By Sylvia Toor Cumming

Bruce Molsky - IF IT AINT HERE WHEN I GET BACKI am a die-hard Bruce Molsky fan and have a true jones for his fiddling. For him to do wrong, he would have to do something really weird, like an Alvin-and-the-Chipmunks-style Hawaiian slack-key klezmer album. Fortunately, he’s not done that.

If It Ain’t Here When I Get Back is an album of what Bruce Molsky does best: bare-bones simple American folk, with a solo Bruce playing fiddle, banjo, and guitar and occasionally singing. It’s brave music. A musician’s mettle is proven in solo work, and Molsky proves he’s a pro at deceptive simplicity. Not an out-of-tune note, not a missed chord, and acoustically true.

The music is unpretentious and gorgeous, and it satisfies, in the truest sense of the word, that craving for honesty that much popular music lacks. It sounds as though he sat down one afternoon on your front porch and gave you a solo concert.

Molsky starts the album with Wreck Of the Dandenong, an Australian shipwreck tune sung to a fiddle accompaniment. It is startling and charming, as if Molsky were saying, “Here I am and here it is. I like it, don’t you?” It is the perfect introduction. That song is followed by a lively guitar piece and then the front-porch party’s on and you’re in Bruce Molsky territory. Sit back in your rocking chair and sip sweet tea in the summer breeze.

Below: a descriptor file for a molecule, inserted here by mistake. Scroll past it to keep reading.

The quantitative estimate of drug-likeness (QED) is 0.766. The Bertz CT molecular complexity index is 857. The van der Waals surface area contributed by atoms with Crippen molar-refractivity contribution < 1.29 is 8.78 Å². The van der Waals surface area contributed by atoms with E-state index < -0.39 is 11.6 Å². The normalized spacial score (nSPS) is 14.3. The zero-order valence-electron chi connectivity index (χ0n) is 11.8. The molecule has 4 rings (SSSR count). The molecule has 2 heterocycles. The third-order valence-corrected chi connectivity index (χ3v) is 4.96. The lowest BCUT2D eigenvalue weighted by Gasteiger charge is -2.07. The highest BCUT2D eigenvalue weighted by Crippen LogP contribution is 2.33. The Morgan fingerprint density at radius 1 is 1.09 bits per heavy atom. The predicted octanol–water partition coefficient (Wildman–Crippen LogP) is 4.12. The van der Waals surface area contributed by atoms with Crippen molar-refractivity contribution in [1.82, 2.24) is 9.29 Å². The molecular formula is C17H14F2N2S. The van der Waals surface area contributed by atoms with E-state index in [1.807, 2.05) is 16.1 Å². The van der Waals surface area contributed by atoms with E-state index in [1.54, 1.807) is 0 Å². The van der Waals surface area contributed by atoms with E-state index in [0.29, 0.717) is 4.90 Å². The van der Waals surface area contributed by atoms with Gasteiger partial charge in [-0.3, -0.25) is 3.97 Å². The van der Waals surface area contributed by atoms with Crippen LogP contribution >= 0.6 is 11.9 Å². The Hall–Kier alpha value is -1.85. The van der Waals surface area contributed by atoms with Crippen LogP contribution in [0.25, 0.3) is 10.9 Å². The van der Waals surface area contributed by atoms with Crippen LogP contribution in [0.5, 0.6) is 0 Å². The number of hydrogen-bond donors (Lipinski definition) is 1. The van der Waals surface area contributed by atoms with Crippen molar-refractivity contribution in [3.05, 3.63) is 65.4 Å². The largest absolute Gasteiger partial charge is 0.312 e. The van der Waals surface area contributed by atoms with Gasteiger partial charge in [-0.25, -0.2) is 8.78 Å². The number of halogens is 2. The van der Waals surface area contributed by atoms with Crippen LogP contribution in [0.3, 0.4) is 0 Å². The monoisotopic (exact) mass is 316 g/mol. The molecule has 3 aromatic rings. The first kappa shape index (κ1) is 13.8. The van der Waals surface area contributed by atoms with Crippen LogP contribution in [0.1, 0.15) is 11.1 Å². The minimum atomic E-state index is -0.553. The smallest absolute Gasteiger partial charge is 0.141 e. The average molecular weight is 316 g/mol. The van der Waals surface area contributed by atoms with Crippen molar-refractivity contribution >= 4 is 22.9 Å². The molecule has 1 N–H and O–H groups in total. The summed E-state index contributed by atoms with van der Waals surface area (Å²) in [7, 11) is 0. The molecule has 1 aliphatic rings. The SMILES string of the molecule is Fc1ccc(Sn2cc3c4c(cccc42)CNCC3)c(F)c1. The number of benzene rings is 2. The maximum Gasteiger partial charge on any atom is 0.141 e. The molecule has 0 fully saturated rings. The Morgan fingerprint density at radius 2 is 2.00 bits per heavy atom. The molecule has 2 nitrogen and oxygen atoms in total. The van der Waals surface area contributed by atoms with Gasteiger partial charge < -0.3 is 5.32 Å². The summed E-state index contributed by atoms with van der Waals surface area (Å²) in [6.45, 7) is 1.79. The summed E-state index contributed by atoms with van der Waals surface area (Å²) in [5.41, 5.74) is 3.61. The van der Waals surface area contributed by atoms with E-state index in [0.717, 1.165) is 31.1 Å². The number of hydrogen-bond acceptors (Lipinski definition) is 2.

The other song I want to mention is one that’s been a favorite of mine since I first heard it on a Folkways LP as a child, Shady Grove. He gives a lively banjo rendition and adds a few verses that are new to me. It’s traditional with a Molsky twist, and the song suits him just fine. The album closes with a laid-back version of the classic bluegrass song, Cumberland Gap.

Molsky plays as though he just invented each song. He has a talent for capturing the simplicity and honesty of the music as though he were channeling the generations of musicians who learned the tunes, but then played them just a little bit differently, and passed their version to a son, a nephew, a neighbor, who played them just a little bit differently, and so on….

If you lean back and close your eyes you can smell the piney air and hear the rocking chair creaking on the porch floorboards. And when the music ends, it’s okay to sit in that rocking chair, drink your sweet tea, and rock a while in silence, contemplating the concert you just heard.

An additional treat is the liner notes, which names the person, place and time for each tune, adding to the authenticity of the album.

In an age when music quickly becomes dated, Molsky’s music is an anomaly. It is traveling music in the truest sense of the word—music that never gets old, only gets better with age, and you can enjoy it anywhere.

If It Ain’t Here When I Get Back is Bruce Molsky at his finest.

Sylvia Toor Cumming is a writer, folk dancer, singer, and music lover who lives in the San Fernando Valley with her husband, dog, and three cats.